DOD’s transgender policy acknowledges possible effects on mission, unit readiness

The Defense Department announced this week it will allow transgender people to serve openly and transition to their preferred gender during service, but admitted this policy change could impact the mission and unit readiness.

The revised policy creates a path for members of the military to receive medical treatment related to their gender transition during their transition. It also seeks to eliminate all discrimination against transitioning or transitioned service members.

Defense Secretary Lloyd Austin praised the change and said the U.S. Armed Forces will “remain the best and most capable team because we avail ourselves of the best possible talent that American has to offer, regardless of gender identity.”

The policy acknowledges, however, that this change could come at a cost. It calls on commanders to find ways to “minimize” the effect of this change on both the ability to carry out missions, and the ability to maintain cohesive units.

“Commanders will assess expected impacts on mission and readiness after consideration of the advice of military medical providers,” according to the policy, which calls on commanders to develop tools to “minimize impacts to the mission and unit readiness.”

One reason unit readiness could be affected is that the policy opens the door to flexible fitness standards for transitioning service members. Ideally, transitioning service members should be able to meet standards at all times, but the policy admits that “every transition is unique” and that flexibility is needed to accommodate “transitions that may or may not follow this construct.”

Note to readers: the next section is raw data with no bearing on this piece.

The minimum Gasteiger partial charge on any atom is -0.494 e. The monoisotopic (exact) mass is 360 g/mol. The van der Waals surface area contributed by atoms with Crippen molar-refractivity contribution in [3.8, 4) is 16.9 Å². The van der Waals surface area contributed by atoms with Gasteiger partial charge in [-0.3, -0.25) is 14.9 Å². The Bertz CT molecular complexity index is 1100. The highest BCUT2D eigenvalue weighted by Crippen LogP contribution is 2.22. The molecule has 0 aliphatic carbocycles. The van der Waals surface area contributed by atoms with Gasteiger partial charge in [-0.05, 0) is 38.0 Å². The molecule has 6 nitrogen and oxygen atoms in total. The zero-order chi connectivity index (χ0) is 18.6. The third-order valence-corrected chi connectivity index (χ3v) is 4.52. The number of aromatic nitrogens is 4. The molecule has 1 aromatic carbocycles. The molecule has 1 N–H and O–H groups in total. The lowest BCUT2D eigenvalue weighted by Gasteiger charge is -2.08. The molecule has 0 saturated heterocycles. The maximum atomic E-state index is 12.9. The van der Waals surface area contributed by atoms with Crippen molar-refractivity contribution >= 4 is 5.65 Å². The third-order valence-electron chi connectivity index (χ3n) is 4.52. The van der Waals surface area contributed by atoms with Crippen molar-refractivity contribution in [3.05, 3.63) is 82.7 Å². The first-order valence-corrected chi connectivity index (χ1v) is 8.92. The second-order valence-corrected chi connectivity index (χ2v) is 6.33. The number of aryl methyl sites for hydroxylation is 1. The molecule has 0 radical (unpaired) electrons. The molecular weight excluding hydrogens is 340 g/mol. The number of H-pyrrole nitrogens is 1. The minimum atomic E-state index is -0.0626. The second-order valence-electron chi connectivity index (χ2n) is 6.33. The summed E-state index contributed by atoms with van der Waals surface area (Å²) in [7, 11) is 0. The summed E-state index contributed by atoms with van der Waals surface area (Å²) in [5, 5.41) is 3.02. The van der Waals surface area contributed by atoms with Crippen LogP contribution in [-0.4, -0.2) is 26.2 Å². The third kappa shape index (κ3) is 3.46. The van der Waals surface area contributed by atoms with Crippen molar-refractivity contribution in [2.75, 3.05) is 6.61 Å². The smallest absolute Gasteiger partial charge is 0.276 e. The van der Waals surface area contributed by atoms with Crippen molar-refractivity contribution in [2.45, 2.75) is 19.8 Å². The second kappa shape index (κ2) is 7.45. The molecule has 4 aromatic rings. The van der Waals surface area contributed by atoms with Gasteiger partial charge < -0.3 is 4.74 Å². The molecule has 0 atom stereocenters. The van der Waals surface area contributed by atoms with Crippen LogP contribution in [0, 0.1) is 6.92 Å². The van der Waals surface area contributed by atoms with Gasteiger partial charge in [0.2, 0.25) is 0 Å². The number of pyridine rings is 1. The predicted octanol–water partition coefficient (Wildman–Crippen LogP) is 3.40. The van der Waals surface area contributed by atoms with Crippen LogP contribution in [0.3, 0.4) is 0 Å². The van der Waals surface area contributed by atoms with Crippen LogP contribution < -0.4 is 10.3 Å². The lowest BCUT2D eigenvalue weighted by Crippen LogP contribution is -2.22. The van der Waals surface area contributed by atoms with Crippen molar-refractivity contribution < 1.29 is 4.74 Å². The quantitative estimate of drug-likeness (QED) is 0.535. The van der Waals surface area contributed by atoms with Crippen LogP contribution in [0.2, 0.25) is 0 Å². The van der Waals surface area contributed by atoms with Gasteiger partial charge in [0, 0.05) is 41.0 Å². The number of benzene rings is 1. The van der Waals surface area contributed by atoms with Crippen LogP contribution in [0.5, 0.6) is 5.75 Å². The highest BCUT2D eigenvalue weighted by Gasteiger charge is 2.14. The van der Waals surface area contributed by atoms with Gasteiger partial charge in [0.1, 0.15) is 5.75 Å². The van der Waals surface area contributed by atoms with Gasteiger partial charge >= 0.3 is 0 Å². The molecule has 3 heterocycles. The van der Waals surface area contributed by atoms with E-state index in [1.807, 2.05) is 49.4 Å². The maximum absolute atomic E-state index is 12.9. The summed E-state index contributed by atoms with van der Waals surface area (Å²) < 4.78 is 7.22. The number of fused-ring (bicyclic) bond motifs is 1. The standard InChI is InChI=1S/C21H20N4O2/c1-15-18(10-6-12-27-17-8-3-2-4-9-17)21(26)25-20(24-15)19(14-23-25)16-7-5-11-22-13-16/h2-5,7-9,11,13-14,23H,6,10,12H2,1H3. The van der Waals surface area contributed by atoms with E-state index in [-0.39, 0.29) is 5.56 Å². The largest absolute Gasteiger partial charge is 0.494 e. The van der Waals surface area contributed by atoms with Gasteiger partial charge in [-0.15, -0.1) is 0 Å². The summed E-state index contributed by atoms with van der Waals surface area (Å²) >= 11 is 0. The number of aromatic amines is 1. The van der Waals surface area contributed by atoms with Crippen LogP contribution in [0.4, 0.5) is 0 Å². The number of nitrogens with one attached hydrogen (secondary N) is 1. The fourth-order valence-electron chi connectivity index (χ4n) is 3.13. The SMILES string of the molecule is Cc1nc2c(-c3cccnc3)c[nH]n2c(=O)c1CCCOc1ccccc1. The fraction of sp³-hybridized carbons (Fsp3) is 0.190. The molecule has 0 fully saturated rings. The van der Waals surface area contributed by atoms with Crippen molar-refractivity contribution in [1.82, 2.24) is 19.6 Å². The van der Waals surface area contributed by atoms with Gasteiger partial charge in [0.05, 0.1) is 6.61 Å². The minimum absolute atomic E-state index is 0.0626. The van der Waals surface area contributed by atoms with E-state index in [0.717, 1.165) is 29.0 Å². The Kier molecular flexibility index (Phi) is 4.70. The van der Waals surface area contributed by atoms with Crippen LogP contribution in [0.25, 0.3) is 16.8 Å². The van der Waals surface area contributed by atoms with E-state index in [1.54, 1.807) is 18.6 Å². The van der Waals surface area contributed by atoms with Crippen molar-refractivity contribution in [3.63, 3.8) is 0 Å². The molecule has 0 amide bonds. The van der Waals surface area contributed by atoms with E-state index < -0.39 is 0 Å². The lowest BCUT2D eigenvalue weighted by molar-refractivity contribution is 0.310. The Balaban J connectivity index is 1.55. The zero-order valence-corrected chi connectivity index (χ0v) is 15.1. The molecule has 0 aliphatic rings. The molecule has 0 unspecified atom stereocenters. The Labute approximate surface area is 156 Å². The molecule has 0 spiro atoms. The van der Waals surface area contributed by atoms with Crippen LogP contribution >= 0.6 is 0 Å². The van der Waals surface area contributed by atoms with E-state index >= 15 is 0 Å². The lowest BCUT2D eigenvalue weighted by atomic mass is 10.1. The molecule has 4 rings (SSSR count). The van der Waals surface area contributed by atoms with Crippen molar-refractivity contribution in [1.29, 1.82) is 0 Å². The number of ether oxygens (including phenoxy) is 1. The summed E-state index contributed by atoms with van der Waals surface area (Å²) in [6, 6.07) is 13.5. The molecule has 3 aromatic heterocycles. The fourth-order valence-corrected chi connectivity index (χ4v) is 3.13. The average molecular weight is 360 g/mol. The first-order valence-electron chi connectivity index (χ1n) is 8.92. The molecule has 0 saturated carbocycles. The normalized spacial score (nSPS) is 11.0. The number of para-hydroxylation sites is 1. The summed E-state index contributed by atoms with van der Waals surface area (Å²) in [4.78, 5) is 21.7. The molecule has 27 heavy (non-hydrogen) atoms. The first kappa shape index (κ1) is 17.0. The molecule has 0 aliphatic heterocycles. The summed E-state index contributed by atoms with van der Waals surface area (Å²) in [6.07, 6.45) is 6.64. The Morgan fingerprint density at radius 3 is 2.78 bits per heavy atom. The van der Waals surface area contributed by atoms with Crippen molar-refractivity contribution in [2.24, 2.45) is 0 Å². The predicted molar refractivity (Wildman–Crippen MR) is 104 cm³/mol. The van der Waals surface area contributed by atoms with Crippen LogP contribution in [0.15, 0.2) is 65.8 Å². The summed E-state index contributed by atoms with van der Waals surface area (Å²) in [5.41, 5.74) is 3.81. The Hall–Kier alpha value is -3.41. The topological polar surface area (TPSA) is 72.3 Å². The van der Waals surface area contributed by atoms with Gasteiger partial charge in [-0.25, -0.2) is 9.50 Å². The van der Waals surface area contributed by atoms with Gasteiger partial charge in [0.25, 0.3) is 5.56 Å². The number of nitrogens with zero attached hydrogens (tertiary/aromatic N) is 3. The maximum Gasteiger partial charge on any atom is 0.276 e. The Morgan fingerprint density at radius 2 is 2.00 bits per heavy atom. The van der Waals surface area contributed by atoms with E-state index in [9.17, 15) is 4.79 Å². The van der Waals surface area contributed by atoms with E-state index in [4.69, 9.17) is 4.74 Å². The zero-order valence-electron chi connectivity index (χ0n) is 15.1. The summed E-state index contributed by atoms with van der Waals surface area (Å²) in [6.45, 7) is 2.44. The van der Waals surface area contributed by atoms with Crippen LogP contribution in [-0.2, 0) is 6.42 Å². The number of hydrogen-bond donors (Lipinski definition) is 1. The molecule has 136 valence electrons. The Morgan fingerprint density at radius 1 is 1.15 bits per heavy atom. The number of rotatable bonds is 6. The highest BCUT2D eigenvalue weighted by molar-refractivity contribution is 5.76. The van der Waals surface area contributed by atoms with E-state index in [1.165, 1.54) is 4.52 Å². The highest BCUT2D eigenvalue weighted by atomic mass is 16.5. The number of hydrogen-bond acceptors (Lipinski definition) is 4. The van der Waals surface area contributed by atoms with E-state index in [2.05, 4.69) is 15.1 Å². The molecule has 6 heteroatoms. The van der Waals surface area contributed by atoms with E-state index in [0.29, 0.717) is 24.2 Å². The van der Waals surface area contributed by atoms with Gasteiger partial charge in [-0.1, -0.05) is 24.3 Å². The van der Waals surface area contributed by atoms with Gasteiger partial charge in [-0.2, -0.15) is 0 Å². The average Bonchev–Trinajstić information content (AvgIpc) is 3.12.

The policy specifically calls on commanders to minimize impacts on the mission and readiness “in the event a transitioning individual is unable to meet standards or requires an ETP [exception to policy] during a period of gender transition.”

The rule instructs commanders to do as much as they can to accommodate transitioning service members, and to “consider and balance the needs of the individual and the needs of the command” as they assess requests for ETPs.

One possible option for commanders is to grant these exceptions for service members who are transitioning but whose gender transition has not yet been recognized as complete in the Defense Enrollment Eligibility Reporting System. Others are advising service members about the availability of extended leave; transfer to another command, location or duty status; and being flexible on policies related to bathrooms, showers and grooming for those still in transition.

DOD said the policy change will take effect April 30, 2021, which will give commanders, service members and medical staff time to prepare for the change. The change effectively reverses a policy set by the Trump administration, which said its move to impose hurdles to transgender service was an effort to ensure the U.S. military maintains “the highest standards necessary to achieve maximum readiness, deployability, and lethality to fight and win on the battlefield.”

The Trump-era policy required all service members and applicants to serve according to their biological sex and meet the standards set for their biological sex, not their preferred sex. People who were undergoing transition treatment or surgery were presumptively disqualified from service.

The Trump policy also eliminated some accommodations that were given to transgender service members but not others, such as the ability to be on hormone therapy without creating a new barrier to enlisting.

The Defense Department policy released this week is aimed at building a more inclusive and diverse military, which is a top warfighting priority of the Biden administration.

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